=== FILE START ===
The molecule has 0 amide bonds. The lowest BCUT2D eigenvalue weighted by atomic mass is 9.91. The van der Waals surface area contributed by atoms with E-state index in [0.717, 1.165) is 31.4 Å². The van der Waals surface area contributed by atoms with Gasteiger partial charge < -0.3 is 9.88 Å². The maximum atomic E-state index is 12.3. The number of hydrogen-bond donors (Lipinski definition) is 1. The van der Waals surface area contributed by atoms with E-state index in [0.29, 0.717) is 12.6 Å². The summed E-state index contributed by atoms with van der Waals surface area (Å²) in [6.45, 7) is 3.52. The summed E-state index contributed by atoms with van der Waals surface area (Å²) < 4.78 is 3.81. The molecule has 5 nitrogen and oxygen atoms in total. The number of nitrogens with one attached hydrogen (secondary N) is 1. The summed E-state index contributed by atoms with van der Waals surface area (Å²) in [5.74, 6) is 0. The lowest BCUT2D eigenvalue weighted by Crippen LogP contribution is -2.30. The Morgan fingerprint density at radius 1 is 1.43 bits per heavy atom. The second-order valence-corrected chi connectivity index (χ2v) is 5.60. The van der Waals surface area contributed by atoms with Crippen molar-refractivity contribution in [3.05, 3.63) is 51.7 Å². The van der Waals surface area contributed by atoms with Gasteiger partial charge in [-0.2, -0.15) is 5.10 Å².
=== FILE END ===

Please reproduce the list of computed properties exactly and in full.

The molecule has 0 amide bonds. The lowest BCUT2D eigenvalue weighted by atomic mass is 9.91. The van der Waals surface area contributed by atoms with E-state index in [0.717, 1.165) is 31.4 Å². The van der Waals surface area contributed by atoms with Gasteiger partial charge < -0.3 is 9.88 Å². The maximum atomic E-state index is 12.3. The number of hydrogen-bond donors (Lipinski definition) is 1. The van der Waals surface area contributed by atoms with E-state index in [0.29, 0.717) is 12.6 Å². The summed E-state index contributed by atoms with van der Waals surface area (Å²) in [6.45, 7) is 3.52. The summed E-state index contributed by atoms with van der Waals surface area (Å²) < 4.78 is 3.81. The molecule has 5 nitrogen and oxygen atoms in total. The number of nitrogens with one attached hydrogen (secondary N) is 1. The summed E-state index contributed by atoms with van der Waals surface area (Å²) in [5.74, 6) is 0. The lowest BCUT2D eigenvalue weighted by Crippen LogP contribution is -2.30. The Morgan fingerprint density at radius 1 is 1.43 bits per heavy atom. The second-order valence-corrected chi connectivity index (χ2v) is 5.60. The van der Waals surface area contributed by atoms with Crippen molar-refractivity contribution in [3.05, 3.63) is 51.7 Å². The van der Waals surface area contributed by atoms with Gasteiger partial charge in [-0.2, -0.15) is 5.10 Å².